How much time in businesses is spent fulfilling unproductive corporate practices that add little value? I'd guess it's a lot. And I'm guessing you think the same. I'm sure you recognise Matthew Parris's vivid description of the curse of e-mail, the kind of electronic turmoil generated by copy-in and reply-all which have meant that our devices long ago passed the tipping point at which they ceased to be labour-saving and became work-generating machines ("my pending e-inbox is a sort of half-abstract infinity, stretching back to January, peppered with the unintended discourtesies of non-reply, of some of which I'm vaguely and guiltily aware; and others of which I've totally forgotten, each growing ruder by the week as I put off the old and firefight the new"). And I probably don't need to tell you what this means for people whose life outside of work is being increasingly encroached upon by the always-on expectation of always-connected devices.
And what about all those meetings? John Linwood, Chief Technology Officer of the BBC, recently complained about a meeting culture at the Beeb rooted in accountability, ownership around decisions and fueled by ambiguity, and an unwillingness to take risks: “I am pretty sure that most of us were recruited for our intellectual capability and yet how much of our days do we spend just thinking, using the key attributes that the BBC hired us for?”.
The answer is not always to sit in a windowless room with a bunch of other people and a plate of biscuits. A recent study suggests that instead of enhancing creativity, brainstorming sessions involving multiple people may actually generate less ideas and a narrower focus than if those people brainstormed individually, because of a "collaborative fixation" on particular ideas due to the fact that we mirror ideas in meetings, until we all become fixated on the same thing.
Not all meetings are bad of-course but reading this Guardian piece I was reminded of a Paul Graham essay I read last year that draws a distinction between what he calls a 'maker's schedule' and a 'manager's schedule'. Makers (creative types, writers, programmers, do-ers) prefer to use time in units of at least half a day since you can't complete a project or write or program well in anything less. Managers use time in a different way, typically segmenting time into one-hour slots. Several hours can be blocked off to complete a specific task, but the default is that you change what you do every hour. For those on a manager's schedule, a meeting is simply a matter of finding an open slot and booking it in . But when you're operating on the maker's schedule meetings can be a disaster, since one meeting can blow the whole afternoon by breaking it up into chunks too small to do anything truly productive with. The different types of schedule can work in isolation but problems arise, says Paul, when they meet. And since most bosses operate on the manager's schedule "they're in a position to make everyone resonate at their frequency if they want to."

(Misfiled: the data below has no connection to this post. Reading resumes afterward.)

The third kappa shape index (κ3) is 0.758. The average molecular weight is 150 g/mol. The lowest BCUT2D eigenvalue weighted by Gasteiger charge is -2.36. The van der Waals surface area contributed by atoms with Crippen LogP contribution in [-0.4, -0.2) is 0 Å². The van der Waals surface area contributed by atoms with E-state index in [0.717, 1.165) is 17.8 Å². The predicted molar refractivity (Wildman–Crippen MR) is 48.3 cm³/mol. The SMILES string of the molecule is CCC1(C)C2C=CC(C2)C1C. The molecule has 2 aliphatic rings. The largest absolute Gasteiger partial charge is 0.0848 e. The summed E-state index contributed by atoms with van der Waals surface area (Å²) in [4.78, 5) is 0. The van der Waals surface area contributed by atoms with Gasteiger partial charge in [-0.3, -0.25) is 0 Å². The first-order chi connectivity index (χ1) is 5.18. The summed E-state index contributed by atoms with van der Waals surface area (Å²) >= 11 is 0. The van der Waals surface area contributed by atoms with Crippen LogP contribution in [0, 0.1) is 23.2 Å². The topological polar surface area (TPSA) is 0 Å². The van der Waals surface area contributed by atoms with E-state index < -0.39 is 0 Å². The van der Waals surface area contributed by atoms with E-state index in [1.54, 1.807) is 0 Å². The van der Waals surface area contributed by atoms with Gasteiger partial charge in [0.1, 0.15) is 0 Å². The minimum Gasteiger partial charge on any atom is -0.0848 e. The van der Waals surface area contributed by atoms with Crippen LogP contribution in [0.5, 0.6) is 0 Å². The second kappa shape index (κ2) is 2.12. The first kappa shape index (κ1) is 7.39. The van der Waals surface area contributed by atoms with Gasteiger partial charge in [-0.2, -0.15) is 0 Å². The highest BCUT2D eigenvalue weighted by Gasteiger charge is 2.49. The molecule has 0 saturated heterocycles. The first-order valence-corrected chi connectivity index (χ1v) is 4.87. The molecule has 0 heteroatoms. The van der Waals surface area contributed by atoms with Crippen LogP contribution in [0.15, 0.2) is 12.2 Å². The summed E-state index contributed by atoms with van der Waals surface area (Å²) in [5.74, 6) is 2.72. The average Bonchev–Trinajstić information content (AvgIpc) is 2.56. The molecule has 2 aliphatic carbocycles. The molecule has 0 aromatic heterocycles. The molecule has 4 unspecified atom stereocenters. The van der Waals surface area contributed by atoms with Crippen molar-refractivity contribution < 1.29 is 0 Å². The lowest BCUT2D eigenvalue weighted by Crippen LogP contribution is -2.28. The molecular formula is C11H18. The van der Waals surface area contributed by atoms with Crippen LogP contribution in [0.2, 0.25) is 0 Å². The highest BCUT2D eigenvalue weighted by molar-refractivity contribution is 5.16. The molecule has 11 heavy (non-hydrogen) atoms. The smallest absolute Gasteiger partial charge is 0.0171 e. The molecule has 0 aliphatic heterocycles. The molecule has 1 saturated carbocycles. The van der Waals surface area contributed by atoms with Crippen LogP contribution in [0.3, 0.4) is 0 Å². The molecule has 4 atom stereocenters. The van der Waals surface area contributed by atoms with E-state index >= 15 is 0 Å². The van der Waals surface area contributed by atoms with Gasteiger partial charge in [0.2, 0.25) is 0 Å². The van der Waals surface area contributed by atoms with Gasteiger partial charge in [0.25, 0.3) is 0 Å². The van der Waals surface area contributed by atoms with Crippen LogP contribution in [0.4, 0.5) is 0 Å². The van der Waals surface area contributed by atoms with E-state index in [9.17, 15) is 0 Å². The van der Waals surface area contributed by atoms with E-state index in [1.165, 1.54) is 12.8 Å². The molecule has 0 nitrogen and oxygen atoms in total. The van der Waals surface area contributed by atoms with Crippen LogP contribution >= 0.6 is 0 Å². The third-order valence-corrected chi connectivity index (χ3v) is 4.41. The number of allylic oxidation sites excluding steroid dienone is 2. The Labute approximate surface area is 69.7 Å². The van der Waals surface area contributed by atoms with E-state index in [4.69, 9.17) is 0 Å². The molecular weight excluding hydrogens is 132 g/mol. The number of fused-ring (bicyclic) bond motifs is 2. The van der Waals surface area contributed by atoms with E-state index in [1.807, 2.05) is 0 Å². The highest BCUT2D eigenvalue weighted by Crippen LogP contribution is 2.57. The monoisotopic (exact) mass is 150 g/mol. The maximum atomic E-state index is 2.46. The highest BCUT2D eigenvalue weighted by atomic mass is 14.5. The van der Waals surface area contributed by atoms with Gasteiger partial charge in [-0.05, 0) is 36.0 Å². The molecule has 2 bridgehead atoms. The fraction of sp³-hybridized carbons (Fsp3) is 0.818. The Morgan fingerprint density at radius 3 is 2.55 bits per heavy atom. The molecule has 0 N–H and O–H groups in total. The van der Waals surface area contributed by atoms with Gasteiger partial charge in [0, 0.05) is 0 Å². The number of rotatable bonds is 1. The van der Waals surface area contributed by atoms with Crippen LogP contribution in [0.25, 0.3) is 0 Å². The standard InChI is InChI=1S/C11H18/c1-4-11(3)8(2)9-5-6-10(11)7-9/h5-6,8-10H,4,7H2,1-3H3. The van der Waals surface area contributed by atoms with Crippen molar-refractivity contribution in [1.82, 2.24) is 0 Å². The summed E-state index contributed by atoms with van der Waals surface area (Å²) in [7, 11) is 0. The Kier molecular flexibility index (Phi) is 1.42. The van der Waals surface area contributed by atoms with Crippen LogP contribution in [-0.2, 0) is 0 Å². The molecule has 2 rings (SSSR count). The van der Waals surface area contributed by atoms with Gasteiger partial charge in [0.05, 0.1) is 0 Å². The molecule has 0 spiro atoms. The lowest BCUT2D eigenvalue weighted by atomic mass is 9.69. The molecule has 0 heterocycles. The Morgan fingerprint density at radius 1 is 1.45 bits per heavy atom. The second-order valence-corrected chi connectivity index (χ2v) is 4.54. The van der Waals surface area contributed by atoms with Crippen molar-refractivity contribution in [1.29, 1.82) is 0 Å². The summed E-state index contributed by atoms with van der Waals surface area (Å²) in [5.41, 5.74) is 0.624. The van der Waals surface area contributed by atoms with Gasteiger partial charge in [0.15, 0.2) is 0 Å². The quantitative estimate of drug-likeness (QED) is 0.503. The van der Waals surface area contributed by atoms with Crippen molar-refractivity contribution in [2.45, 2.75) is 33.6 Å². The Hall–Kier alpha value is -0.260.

Habitual organisational behaviour generates its own momentum and reinforces itself over time. So we should work hard to break the habit. And do it now. Particularly if, in searching for a way out, you recognise yourself in this: